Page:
FREE SPEECH ZONE | Navigating between diverse worlds


I have called Minnesota my home since 2005, with a previous two-year stay while I was earning my master’s degree in public policy at the Humphrey School of Public Affairs. I am approaching my first ten years here, bravely facing the winters that are impossible to imagine when you come from a country that calls itself land of the eternal spring. I come from a small volcanic territory, surrounded by the two oceans, in the middle of America (that is, the continent), called Guatemala. But Minnesota is the land of the 10,000 lakes and when I long for the ocean and mountains, I venture to the North Shore where I go on long hikes, and try to imagine the Lake Superior as a gigantic bay, a calm continuation of the ocean, that with the furor of the wind in winter, produces waves of unusual beauty.

I love this state and the city where I live, Saint Paul. My neighborhood is somehow of an abnormality but it represents what the future of the United States will be like by the middle of the century. The West Side is a multigenerational and multicultural enclave with a declining white population and a high percentage of so called people of color, mostly African American, Latino, East African and Hmong. Few places in the state witness the exchanges, transactions, and vibrant community involvement across this diverse makeup of peoples. Let’s not forget that their children are US citizens and they are the future of this state.

All around the state, I’ve come to meet extraordinary people from different walks of life and from great communities where people still seem to care for each other. As a new immigrant, I face like many others, the challenges associated with unusual origins, roots, socio-economic background, appearance, language and accent, skin color, and the length of your residency in the state. Although, for a newcomer, these difficulties arise in the face of a pretty homogeneous population, those difficulties are also to be encountered across different cultures and ethnicities, particularly when you are framed in terms of a minority (e.g. Uruguayan, Guatemalan, or Ecuadorian) within a minority (Hispanic/Latino).

Many come here because of similar socioeconomic circumstances, aspirations or obligations, and for similar purposes. Understanding those connections amidst singular characteristics or needs, are key to build a pan-Latino vision that could bring a long term advocacy and political plan to activate systemic changes, holding the authorities accountable, in order to improve people’s wellbeing, from access to quality health care to education with equity.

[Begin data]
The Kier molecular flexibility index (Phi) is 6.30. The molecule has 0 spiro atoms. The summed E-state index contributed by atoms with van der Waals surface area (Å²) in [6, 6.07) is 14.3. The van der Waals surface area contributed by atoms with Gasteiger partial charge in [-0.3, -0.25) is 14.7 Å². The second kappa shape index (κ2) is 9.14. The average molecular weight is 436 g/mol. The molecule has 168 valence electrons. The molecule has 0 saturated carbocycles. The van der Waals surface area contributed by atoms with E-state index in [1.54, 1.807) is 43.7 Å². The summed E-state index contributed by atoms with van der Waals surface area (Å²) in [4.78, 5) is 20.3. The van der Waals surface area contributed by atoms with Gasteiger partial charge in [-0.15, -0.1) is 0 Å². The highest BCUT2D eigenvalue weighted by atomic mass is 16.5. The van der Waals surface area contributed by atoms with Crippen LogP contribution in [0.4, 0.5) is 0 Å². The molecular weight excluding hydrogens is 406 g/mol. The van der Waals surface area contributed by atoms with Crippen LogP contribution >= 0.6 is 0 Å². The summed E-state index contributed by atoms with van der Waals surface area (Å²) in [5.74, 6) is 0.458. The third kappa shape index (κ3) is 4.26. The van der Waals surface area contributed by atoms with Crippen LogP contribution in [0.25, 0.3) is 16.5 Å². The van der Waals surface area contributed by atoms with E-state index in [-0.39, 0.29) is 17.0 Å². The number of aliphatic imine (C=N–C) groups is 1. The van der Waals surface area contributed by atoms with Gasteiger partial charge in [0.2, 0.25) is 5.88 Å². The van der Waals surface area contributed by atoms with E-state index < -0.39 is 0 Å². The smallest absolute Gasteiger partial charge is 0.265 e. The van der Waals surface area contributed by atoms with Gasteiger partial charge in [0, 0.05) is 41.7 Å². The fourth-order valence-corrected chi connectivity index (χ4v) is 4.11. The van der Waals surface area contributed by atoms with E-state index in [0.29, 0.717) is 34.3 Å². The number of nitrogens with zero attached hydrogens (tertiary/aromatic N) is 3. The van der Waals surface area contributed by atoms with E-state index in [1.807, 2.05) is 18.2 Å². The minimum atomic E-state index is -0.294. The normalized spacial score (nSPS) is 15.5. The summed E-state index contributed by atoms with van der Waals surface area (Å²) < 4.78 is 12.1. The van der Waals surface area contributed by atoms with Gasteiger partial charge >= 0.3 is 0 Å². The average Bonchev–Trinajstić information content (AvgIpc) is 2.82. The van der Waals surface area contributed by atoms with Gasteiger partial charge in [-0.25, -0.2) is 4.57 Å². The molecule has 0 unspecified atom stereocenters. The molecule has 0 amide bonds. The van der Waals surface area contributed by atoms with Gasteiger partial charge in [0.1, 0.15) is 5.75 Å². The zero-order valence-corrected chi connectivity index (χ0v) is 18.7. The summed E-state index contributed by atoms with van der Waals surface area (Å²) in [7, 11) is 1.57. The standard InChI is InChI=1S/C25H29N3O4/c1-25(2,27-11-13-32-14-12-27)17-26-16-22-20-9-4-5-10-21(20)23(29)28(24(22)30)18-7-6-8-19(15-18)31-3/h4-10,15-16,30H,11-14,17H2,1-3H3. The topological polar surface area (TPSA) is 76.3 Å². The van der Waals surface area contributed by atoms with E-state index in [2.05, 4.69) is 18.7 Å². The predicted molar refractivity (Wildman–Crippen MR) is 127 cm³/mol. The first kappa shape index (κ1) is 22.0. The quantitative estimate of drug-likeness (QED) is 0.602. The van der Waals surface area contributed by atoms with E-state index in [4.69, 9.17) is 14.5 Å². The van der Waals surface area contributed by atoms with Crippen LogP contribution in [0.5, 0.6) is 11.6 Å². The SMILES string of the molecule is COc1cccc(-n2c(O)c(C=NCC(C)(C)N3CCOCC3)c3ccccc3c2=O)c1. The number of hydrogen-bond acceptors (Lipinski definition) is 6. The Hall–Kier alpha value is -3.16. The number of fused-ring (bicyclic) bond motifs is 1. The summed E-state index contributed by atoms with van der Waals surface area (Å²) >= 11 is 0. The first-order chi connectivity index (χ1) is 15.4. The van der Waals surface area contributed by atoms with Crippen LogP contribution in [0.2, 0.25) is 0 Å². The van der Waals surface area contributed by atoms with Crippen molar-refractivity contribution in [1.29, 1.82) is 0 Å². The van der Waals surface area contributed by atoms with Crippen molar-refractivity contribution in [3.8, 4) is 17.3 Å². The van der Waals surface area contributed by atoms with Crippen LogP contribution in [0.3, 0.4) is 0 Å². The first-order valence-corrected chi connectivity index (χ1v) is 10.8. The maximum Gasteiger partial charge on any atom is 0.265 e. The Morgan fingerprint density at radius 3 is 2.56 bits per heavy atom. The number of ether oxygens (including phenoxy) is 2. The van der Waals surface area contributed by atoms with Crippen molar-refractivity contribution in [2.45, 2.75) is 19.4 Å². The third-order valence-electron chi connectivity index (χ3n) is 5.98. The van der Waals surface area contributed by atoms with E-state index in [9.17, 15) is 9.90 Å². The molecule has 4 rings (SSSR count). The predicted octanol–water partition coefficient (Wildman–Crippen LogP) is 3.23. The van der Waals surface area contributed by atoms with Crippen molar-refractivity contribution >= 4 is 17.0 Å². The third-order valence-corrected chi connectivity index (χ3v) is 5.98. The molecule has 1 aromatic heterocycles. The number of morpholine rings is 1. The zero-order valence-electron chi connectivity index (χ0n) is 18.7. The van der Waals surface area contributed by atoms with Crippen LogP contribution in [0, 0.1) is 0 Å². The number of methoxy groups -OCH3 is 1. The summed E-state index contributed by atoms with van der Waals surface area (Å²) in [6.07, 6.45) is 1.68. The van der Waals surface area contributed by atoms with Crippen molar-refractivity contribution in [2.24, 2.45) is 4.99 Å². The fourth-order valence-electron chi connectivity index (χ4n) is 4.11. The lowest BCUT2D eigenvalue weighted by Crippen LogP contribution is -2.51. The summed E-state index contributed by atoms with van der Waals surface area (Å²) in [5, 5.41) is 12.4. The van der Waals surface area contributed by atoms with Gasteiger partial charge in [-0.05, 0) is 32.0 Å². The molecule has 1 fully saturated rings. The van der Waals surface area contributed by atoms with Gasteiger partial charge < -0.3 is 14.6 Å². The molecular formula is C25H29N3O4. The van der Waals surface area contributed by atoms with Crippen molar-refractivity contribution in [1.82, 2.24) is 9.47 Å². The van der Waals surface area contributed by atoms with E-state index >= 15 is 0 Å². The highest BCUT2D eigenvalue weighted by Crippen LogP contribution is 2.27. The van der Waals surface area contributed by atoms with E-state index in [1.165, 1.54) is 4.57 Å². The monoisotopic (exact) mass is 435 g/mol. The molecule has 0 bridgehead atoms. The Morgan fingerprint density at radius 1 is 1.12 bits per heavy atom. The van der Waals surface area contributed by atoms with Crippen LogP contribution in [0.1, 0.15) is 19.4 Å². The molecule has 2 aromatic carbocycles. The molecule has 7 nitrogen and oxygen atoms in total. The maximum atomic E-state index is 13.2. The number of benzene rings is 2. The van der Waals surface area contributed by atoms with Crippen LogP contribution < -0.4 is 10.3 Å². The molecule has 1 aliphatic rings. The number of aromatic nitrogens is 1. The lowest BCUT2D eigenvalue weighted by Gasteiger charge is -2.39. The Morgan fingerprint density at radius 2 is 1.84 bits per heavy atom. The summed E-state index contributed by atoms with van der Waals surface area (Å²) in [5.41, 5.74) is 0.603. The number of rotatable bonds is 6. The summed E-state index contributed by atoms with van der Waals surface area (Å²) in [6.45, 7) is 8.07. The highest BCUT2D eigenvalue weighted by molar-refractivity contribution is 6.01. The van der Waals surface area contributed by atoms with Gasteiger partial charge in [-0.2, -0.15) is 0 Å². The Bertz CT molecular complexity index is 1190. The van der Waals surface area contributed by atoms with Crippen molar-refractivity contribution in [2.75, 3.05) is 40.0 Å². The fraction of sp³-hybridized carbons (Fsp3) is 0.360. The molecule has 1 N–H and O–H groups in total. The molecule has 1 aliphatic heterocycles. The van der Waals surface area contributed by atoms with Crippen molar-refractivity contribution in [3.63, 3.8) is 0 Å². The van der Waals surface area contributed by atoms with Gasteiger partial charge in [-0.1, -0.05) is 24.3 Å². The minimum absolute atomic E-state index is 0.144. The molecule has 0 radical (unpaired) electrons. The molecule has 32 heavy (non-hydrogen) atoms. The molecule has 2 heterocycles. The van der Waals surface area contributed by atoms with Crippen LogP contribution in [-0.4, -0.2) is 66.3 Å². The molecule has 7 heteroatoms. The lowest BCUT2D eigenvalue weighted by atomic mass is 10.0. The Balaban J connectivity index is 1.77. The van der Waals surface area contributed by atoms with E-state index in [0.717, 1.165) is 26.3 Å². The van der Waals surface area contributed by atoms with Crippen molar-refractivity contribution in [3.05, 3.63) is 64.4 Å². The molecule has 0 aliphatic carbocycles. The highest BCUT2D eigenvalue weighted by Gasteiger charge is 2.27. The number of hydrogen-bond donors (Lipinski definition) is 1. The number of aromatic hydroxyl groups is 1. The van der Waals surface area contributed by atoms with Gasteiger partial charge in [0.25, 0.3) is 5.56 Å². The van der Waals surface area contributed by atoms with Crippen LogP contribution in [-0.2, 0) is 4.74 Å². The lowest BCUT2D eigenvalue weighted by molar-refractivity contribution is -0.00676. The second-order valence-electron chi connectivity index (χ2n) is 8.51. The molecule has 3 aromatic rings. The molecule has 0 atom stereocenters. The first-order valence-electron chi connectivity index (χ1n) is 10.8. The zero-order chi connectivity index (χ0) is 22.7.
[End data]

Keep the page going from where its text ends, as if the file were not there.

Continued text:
As scholar Suarez-Orozco would say, “immigration is above all a family process: love (family reunification) and work (to provide to the family).” I think that integration of new immigrants to the predominant culture(s) is necessary for the vitality of any community. It is said that it takes a village to raise a kid; it also takes a whole community (school, churches, nonprofits, state agencies, etc.) to create the conditions to welcome newcomers.

Minnesota has a long tradition and reputation in doing so, since the early beginnings of the new territory, when 66 percent of those living in the state were immigrants or children of immigrant. It is well known that in 1906 official instructions to vote in this state were in English, German, Norwegian, Finnish, French, Italian, Polish, and Swedish. It is a Minnesotan tradition to expand and not shrink democratic values. It is hard to understand why in the wake of the twenty-first century, state legislators are seriously thinking about introducing an amendment to our Constitution requiring a voter ID that would potentially disenfranchise vulnerable communities, particularly seniors, students, and the poor.

While immigration in Minnesota is half of the national level (7.3 percent of Minnesotans are immigrants vs. 13 percent nationally), it is painful to see that the descendants of immigrants who faced similar hardships and prejudice, are now those that in places like Lino Lakes have instituted an English-Only rule in municipal business, and consistently would like to do the same thing at the state legislature to make English the official language in Minnesota. Much sadder it is to see that few (fortunately) Latino leaders would welcome or leave completely unaddressed that kind of policy.

Too much is at stake in the upcoming state and national elections. Pretty soon the beating drums of anti-immigration hysteria will populate the air waves to divide communities for political gains. Let’s hope that this state that prides itself of its natural diversity will live up to its ideals and will regain a civil discourse. Minnesota’s cultural diversity represents its survival as a compact and viable place and destination.

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